The total shipment weighs in at 840 tons and measures 6200 cubic metres. Sixty-three trucks were required to transport the equipment of which 42 are Abnormal Out-of-Gauge loads, 4 of which are Superloads up to 9.54 meters wide. These had to be loaded onto a mix of 100 ton Lowbeds, Step decks and Extendable trailers. The balance of the load was made up of Tri-axles and Superlinks truck tractor articulated vehicles.

    The shipment arrived in the port of Saldanha in November from the Far East on a special charter vessel and has been the biggest project shipment ever handled by the Port.

    The Abnormal Load Project proved no small task as it is subject to the issuing of permits by the Department of Transport and Public Works. The loads have had to staggered in such a way to keep the disruption of general traffic flows to a minimum with provincial traffic escorts to ensure the safety of other road users.

    The most challenging part of the route has been Piekenierskloof Pass. Route surveys and traffic accommodation plans were carried out prior to the transportation of the larger loads, and in the case of the Superloads, which are currently underway, periodical closure of the roads have been necessary.

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    Grindrod introduces new board members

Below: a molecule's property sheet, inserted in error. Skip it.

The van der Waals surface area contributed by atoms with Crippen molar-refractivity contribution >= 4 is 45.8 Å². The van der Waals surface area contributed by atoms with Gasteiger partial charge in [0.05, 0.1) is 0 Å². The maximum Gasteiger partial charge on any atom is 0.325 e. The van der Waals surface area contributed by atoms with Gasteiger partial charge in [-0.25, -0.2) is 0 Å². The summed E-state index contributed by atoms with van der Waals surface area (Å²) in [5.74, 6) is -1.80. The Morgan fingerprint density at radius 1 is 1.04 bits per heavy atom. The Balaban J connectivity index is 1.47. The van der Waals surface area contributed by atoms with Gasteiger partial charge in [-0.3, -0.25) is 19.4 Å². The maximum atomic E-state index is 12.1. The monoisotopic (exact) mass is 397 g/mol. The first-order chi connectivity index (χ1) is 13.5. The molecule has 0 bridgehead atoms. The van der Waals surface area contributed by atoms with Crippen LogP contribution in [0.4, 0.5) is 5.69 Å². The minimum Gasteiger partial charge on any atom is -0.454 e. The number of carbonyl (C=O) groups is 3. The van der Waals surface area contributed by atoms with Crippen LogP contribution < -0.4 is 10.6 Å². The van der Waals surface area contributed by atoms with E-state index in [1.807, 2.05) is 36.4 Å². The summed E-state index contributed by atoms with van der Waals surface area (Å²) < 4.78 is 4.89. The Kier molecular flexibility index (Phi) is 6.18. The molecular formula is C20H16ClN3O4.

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    Alan Olivier, Grindrod CEO

    Durban, 14 December - Grindrod Limited, the JSE listed shipping and logistics group, today announced the appointment of three additional non-executive directors effective 15 December 2009. They are Mkhuseli Faku, Michael Hankinson and Sandile Zungu.

    In keeping with the recommendation of the King III Report, and international best practice, a majority of non executive directors on the Grindrod Limited board will be achieved by these appointments. In addition, the majority of non-executive directors will be independent.

    Mr Faku currently holds directorships on various ‘fuel and energy’ related institutional boards and is managing director of Calulo Investment Holdings. Grindrod, through its subsidiary Unicorn Shipping, has a joint venture business with Calulo, providing petrochemical coastal shipping and in port bunker deliveries. Calulo have a 15% share in Grindrod (South Africa) (Pty) Ltd, a subsidiary of Grindrod Limited.

    Mr Hankinson, previous chief executive of Dunlop, is also the non-executive chairman of Spar group and a non executive director of Illovo Sugar.